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“Once,” a wistful $5.5 million Broadway musical about an Irish man, a Czech woman and their folk music collaboration, received 11 Tony Award nominations today in New York, the most of any show.
The $75 million “Spider-Man: Turn Off the Dark,” the most expensive show in Broadway history, was snubbed in every major category. It received two nominations, for set and costume design.
“Once” competes for best musical against “Newsies,” Walt Disney Co. (DIS)’s buoyant account of the July 1899 strike of newspaper delivery boys; “Nice Work If You Can Get It,” a new comedy with Gershwin songs starring Matthew Broderick and Kelli O’Hara; and “Leap of Faith.”
“Peter and the Starcatcher,” a prequel to “Peter Pan,” was the most nominated play, with nine. It faces off for best new play against “Clybourne Park,” “Other Desert Cities” and “Venus in Fur.”
“One Man, Two Guvnors,” a $3.3 million farce that originated at London’s National Theatre and won rave reviews on Broadway, was not nominated for best play. It was cited for its director, Nicholas Hytner, and actors James Corden and Tom Edden, who plays a hapless waiter.
The nominations were decided by a committee of 22 theater- affiliated professionals. They were announced this morning at the New York Public Library for the Performing Arts at Lincoln Center.
The winners of Broadway’s biggest prizes are determined by the votes of about 800 producers, actors, critics and theater- union members. The awards will be announced June 10 at the Beacon Theatre, in a ceremony broadcast by CBS.
Attendance for the season, which ends on May 27, is little changed from a year ago. Ticket revenue is up 7.4 percent to $1 billion, according to the Broadway League, which represents theater owners and producers. Average seat prices are $92.44 this season, up from about $86.20 a year ago.
“Death of a Salesman,” a $3.6 million production of the 1949 Arthur Miller play, received seven nominations, including best revival as well as for lead actor Philip Seymour Hoffman, featured actor Andrew Garfield and its director, Mike Nichols. Its rivals are “Gore Vidal’s The Best Man” and two Manhattan Theatre Club shows that have closed, “Master Class” and “Wit.”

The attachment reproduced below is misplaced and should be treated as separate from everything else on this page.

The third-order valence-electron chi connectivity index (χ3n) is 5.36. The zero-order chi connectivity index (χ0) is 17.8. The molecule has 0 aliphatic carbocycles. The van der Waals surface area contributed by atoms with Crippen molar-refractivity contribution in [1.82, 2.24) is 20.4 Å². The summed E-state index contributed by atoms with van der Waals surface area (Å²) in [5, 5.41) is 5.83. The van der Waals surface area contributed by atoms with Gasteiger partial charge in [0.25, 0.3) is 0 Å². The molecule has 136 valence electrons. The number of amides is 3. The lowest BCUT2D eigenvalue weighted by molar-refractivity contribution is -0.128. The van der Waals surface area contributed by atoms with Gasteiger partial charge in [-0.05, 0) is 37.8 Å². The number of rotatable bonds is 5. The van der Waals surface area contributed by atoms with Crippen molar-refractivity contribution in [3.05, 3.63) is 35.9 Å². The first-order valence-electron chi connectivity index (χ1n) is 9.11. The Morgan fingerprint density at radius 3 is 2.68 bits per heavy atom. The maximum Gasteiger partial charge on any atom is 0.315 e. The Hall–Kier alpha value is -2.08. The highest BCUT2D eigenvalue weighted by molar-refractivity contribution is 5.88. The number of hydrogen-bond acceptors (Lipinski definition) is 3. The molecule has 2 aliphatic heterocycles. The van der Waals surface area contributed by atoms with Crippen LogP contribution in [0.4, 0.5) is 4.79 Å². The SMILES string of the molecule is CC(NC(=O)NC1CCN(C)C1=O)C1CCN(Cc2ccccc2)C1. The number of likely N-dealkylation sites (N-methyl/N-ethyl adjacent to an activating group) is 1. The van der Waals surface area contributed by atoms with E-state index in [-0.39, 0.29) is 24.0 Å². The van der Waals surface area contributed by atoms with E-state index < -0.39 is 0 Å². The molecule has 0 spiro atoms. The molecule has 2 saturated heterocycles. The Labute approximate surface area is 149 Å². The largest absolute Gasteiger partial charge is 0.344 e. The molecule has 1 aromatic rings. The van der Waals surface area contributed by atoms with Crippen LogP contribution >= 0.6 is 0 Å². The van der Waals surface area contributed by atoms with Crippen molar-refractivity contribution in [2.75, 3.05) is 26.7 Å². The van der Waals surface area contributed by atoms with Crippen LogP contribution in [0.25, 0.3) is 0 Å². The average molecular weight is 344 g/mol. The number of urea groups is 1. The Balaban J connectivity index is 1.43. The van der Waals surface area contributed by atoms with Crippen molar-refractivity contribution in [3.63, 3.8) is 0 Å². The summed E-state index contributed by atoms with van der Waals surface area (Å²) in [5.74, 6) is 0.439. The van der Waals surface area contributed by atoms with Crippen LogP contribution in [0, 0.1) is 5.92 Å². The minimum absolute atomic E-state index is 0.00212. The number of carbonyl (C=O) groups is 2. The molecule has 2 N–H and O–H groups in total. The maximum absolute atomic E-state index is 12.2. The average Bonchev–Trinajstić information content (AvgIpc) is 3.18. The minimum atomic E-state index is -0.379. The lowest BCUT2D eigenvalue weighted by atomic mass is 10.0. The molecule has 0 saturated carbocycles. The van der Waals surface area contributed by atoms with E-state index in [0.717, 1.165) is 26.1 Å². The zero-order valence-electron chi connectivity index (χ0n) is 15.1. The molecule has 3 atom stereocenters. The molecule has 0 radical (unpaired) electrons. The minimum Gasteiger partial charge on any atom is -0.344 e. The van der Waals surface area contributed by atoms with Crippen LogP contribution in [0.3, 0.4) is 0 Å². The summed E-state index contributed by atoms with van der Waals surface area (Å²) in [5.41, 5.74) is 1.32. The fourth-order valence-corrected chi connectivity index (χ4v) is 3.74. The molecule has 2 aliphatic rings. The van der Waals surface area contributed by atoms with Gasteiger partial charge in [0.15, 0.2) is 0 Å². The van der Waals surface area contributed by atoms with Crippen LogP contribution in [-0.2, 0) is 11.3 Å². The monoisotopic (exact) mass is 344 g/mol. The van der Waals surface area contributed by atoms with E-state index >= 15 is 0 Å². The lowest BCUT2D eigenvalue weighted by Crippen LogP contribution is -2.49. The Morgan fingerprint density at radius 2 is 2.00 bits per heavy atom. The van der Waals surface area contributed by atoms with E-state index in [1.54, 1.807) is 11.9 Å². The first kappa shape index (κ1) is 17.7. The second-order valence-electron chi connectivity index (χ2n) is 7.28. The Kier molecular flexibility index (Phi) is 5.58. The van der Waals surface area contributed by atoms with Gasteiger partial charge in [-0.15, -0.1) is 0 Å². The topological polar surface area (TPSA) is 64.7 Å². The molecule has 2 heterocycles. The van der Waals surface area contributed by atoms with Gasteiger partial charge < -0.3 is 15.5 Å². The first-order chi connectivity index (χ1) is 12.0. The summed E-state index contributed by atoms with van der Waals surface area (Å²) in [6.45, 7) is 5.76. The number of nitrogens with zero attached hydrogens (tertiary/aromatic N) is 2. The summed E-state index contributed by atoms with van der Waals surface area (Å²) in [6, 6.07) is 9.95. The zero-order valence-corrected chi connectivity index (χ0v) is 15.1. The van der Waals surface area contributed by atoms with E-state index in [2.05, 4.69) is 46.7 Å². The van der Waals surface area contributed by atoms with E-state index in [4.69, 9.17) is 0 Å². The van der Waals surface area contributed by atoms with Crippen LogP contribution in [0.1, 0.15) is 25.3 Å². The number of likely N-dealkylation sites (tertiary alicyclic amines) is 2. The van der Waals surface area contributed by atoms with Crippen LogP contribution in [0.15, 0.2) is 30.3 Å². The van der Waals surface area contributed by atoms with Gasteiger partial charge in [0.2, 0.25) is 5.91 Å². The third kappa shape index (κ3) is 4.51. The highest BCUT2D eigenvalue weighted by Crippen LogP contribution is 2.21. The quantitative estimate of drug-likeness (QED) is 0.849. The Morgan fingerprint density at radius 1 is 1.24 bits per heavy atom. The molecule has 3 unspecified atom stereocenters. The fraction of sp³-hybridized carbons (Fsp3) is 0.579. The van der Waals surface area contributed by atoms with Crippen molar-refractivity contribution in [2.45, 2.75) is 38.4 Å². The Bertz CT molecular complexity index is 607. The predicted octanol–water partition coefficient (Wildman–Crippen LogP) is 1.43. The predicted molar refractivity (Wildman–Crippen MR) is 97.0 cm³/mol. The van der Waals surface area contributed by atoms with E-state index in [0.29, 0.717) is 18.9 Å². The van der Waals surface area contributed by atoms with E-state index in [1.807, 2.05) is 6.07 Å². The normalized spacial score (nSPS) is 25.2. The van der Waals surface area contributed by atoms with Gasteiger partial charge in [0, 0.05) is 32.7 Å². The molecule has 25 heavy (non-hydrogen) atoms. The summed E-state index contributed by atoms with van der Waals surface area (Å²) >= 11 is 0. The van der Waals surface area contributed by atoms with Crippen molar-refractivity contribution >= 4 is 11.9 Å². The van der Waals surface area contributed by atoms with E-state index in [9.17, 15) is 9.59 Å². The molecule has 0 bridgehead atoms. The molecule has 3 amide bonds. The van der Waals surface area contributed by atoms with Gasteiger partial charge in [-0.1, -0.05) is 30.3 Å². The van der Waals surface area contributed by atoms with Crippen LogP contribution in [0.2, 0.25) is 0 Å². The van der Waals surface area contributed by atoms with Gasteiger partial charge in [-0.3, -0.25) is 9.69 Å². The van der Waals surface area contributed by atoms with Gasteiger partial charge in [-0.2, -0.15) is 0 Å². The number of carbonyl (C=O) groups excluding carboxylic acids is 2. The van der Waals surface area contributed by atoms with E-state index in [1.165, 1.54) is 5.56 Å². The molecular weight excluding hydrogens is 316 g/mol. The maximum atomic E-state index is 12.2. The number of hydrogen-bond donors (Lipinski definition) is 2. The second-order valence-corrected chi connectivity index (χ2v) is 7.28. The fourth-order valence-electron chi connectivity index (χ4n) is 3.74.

“Evita,” “Follies,” “The Gershwins’ Porgy and Bess” and “Jesus Christ Superstar” were nominated for best revival of a musical.
“Magic/Bird,” a new play about basketball stars Larry Bird and Magic Johnson that has struggled at the box office, received no nominations. Ditto for “Chinglish” and “The Mountaintop.” A revival of “A Streetcar Named Desire” received one nod, for costume design.
Lead actor James Earl Jones, playing a former president, was nominated for “Best Man,” along with Frank Langella (“Man and Boy”) and John Lithgow (“The Columnist”). For actress in a leading role, Linda Lavin (“The Lyons”) competes against Nina Arianda (“Venus in Fur”), Tracie Bennett (“End of the Rainbow”), Stockard Channing (“Other Desert Cities”) and Cynthia Nixon (“Wit”).
Overlooked stars include Hugh Dancy, Samuel L. Jackson, Blair Underwood, Alan Rickman, John Larroquette, Angela Bassett, Tyne Daly, Rosemary Harris and Rachel Griffiths.
“Once,” an adaptation of a 2006 movie, was also nominated for actress Cristin Milioti, actor Steve Kazee, and for scenic, sound and lighting design, plus direction and choreography.
More than half the 112 nominations by category went to shows that originated at nonprofit theaters. Leading that group was the New York Theatre Workshop, whose productions of “Once” and “Peter and the Starcatcher” are among the most acclaimed shows of the season. (The score of “Once” was ruled ineligible for a nomination because most of the songs came from the film.)
The other best-score nominees were “Starcatcher” and “One Man, Two Guvnors,” both of which the Tony Awards classified as plays.
In a sign of what many regarded as a weak season for new musicals, just two musicals were nominated for best original score: “Newsies” and “Bonnie and Clyde.” Along with “On a Clear Day You Can See Forever” and “Lysistrata Jones,” “Bonnie” closed within weeks of opening. Together, they lost more than $20 million for investors, according to documents filed with the Securities and Exchange Commission.
“Spider-Man,” despite little love by critics, has regularly sold more than $1 million in tickets each week. In contrast, “Ghost,” a $13 million Broadway production imported from London that was also snubbed in the best-musical category, took in just $668,000 last week.
Likewise, ‘Leap of Faith,” a $14.7 million show nine years in the making that received a single nomination, has struggled. Its producers have been selling prime orchestra tickets for as little as $49, discounted 81 percent from the $252 weekend “premium seat” price.
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